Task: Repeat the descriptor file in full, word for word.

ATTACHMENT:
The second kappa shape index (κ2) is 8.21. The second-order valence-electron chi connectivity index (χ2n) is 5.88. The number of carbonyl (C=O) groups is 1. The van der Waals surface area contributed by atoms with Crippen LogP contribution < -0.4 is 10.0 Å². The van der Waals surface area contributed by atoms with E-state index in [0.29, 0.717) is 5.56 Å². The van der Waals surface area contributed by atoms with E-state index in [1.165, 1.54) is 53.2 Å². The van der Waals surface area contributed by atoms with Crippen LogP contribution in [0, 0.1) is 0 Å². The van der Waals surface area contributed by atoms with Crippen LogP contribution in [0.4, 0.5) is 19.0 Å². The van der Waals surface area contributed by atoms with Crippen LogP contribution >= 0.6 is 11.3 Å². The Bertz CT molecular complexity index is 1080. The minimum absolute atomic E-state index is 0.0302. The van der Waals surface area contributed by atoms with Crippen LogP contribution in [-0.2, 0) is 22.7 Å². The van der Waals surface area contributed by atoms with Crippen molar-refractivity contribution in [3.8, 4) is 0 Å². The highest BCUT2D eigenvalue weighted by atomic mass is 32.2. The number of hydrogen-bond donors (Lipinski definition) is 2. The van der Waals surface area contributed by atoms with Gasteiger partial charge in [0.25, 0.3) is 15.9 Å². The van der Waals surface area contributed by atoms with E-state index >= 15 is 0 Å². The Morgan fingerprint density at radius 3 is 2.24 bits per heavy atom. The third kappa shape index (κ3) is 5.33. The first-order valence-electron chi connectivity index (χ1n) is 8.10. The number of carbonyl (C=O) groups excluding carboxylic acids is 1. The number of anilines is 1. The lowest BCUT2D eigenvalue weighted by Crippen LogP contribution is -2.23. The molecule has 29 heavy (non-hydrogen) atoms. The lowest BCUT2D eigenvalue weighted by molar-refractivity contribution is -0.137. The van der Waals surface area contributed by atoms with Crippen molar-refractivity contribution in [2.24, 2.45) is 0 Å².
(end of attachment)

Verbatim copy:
The second kappa shape index (κ2) is 8.21. The second-order valence-electron chi connectivity index (χ2n) is 5.88. The number of carbonyl (C=O) groups is 1. The van der Waals surface area contributed by atoms with Crippen LogP contribution < -0.4 is 10.0 Å². The van der Waals surface area contributed by atoms with E-state index in [0.29, 0.717) is 5.56 Å². The van der Waals surface area contributed by atoms with E-state index in [1.165, 1.54) is 53.2 Å². The van der Waals surface area contributed by atoms with Crippen LogP contribution in [0, 0.1) is 0 Å². The van der Waals surface area contributed by atoms with Crippen LogP contribution in [0.4, 0.5) is 19.0 Å². The van der Waals surface area contributed by atoms with Crippen LogP contribution >= 0.6 is 11.3 Å². The Bertz CT molecular complexity index is 1080. The minimum absolute atomic E-state index is 0.0302. The van der Waals surface area contributed by atoms with Crippen LogP contribution in [-0.2, 0) is 22.7 Å². The van der Waals surface area contributed by atoms with Crippen molar-refractivity contribution in [3.8, 4) is 0 Å². The highest BCUT2D eigenvalue weighted by atomic mass is 32.2. The number of hydrogen-bond donors (Lipinski definition) is 2. The van der Waals surface area contributed by atoms with Gasteiger partial charge in [0.25, 0.3) is 15.9 Å². The van der Waals surface area contributed by atoms with E-state index >= 15 is 0 Å². The Morgan fingerprint density at radius 3 is 2.24 bits per heavy atom. The third kappa shape index (κ3) is 5.33. The first-order valence-electron chi connectivity index (χ1n) is 8.10. The number of carbonyl (C=O) groups excluding carboxylic acids is 1. The number of anilines is 1. The lowest BCUT2D eigenvalue weighted by Crippen LogP contribution is -2.23. The molecule has 29 heavy (non-hydrogen) atoms. The lowest BCUT2D eigenvalue weighted by molar-refractivity contribution is -0.137. The van der Waals surface area contributed by atoms with Crippen molar-refractivity contribution in [2.24, 2.45) is 0 Å².